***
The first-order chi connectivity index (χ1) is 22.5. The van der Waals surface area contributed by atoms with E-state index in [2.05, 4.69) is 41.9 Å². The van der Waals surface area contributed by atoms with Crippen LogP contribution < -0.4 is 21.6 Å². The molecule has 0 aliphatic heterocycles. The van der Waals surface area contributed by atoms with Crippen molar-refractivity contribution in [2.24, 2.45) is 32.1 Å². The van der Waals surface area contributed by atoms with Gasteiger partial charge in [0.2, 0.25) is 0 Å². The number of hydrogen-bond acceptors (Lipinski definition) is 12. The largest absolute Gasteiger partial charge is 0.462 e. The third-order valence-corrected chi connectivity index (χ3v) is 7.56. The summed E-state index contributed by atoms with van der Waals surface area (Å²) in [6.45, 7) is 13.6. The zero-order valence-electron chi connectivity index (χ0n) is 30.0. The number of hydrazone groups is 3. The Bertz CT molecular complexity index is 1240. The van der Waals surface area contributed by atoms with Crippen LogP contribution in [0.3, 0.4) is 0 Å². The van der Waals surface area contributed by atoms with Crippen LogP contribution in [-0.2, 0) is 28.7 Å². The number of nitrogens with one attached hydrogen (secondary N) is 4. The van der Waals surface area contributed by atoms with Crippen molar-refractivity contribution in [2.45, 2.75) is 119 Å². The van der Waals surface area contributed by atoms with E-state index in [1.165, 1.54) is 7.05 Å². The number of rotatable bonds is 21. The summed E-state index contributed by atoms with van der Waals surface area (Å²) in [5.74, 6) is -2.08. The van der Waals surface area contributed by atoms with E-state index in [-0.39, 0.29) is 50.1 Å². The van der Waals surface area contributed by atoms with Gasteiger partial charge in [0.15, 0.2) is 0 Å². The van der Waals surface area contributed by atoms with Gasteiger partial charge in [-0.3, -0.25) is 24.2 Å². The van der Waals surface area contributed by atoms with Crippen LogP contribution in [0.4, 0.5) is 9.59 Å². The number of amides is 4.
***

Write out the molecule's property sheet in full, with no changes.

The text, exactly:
The first-order chi connectivity index (χ1) is 22.5. The van der Waals surface area contributed by atoms with E-state index in [2.05, 4.69) is 41.9 Å². The van der Waals surface area contributed by atoms with Crippen LogP contribution < -0.4 is 21.6 Å². The molecule has 0 aliphatic heterocycles. The van der Waals surface area contributed by atoms with Crippen molar-refractivity contribution in [2.24, 2.45) is 32.1 Å². The van der Waals surface area contributed by atoms with Gasteiger partial charge in [0.2, 0.25) is 0 Å². The number of hydrogen-bond acceptors (Lipinski definition) is 12. The largest absolute Gasteiger partial charge is 0.462 e. The third-order valence-corrected chi connectivity index (χ3v) is 7.56. The summed E-state index contributed by atoms with van der Waals surface area (Å²) in [6.45, 7) is 13.6. The zero-order valence-electron chi connectivity index (χ0n) is 30.0. The number of hydrazone groups is 3. The Bertz CT molecular complexity index is 1240. The van der Waals surface area contributed by atoms with Crippen LogP contribution in [0.3, 0.4) is 0 Å². The van der Waals surface area contributed by atoms with Crippen LogP contribution in [-0.2, 0) is 28.7 Å². The number of nitrogens with one attached hydrogen (secondary N) is 4. The van der Waals surface area contributed by atoms with Crippen molar-refractivity contribution in [2.45, 2.75) is 119 Å². The van der Waals surface area contributed by atoms with E-state index in [1.165, 1.54) is 7.05 Å². The number of rotatable bonds is 21. The summed E-state index contributed by atoms with van der Waals surface area (Å²) in [5.74, 6) is -2.08. The van der Waals surface area contributed by atoms with E-state index in [-0.39, 0.29) is 50.1 Å². The van der Waals surface area contributed by atoms with Gasteiger partial charge in [0.15, 0.2) is 0 Å². The van der Waals surface area contributed by atoms with Gasteiger partial charge in [-0.3, -0.25) is 24.2 Å². The van der Waals surface area contributed by atoms with Crippen LogP contribution in [0.4, 0.5) is 9.59 Å². The number of amides is 4.